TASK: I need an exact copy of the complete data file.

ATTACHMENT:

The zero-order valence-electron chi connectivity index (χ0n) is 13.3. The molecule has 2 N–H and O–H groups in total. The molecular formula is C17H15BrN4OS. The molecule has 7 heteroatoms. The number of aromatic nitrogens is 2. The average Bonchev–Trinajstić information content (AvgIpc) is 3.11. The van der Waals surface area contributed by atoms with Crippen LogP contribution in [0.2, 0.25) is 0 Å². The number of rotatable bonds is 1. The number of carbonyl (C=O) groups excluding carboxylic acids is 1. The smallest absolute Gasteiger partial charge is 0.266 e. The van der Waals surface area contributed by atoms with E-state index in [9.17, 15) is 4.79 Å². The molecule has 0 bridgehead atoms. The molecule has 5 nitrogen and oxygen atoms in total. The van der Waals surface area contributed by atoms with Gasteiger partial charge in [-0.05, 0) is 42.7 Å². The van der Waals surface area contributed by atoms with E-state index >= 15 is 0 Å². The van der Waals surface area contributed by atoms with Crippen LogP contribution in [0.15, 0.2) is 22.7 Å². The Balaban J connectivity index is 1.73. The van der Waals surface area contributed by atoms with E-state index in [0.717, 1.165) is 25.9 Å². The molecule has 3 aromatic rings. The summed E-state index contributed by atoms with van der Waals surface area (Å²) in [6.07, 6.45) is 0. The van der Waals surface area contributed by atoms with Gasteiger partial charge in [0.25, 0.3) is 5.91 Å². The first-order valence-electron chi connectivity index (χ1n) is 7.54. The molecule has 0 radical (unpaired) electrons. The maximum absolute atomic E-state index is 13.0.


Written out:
The zero-order valence-electron chi connectivity index (χ0n) is 13.3. The molecule has 2 N–H and O–H groups in total. The molecular formula is C17H15BrN4OS. The molecule has 7 heteroatoms. The number of aromatic nitrogens is 2. The average Bonchev–Trinajstić information content (AvgIpc) is 3.11. The van der Waals surface area contributed by atoms with Crippen LogP contribution in [0.2, 0.25) is 0 Å². The number of rotatable bonds is 1. The number of carbonyl (C=O) groups excluding carboxylic acids is 1. The smallest absolute Gasteiger partial charge is 0.266 e. The van der Waals surface area contributed by atoms with E-state index in [9.17, 15) is 4.79 Å². The molecule has 0 bridgehead atoms. The molecule has 5 nitrogen and oxygen atoms in total. The van der Waals surface area contributed by atoms with Gasteiger partial charge in [-0.05, 0) is 42.7 Å². The van der Waals surface area contributed by atoms with E-state index >= 15 is 0 Å². The van der Waals surface area contributed by atoms with Crippen LogP contribution in [0.15, 0.2) is 22.7 Å². The Balaban J connectivity index is 1.73. The van der Waals surface area contributed by atoms with E-state index in [0.717, 1.165) is 25.9 Å². The molecule has 3 aromatic rings. The summed E-state index contributed by atoms with van der Waals surface area (Å²) in [6.07, 6.45) is 0. The van der Waals surface area contributed by atoms with Gasteiger partial charge in [0.25, 0.3) is 5.91 Å². The first-order valence-electron chi connectivity index (χ1n) is 7.54. The molecule has 0 radical (unpaired) electrons. The maximum absolute atomic E-state index is 13.0.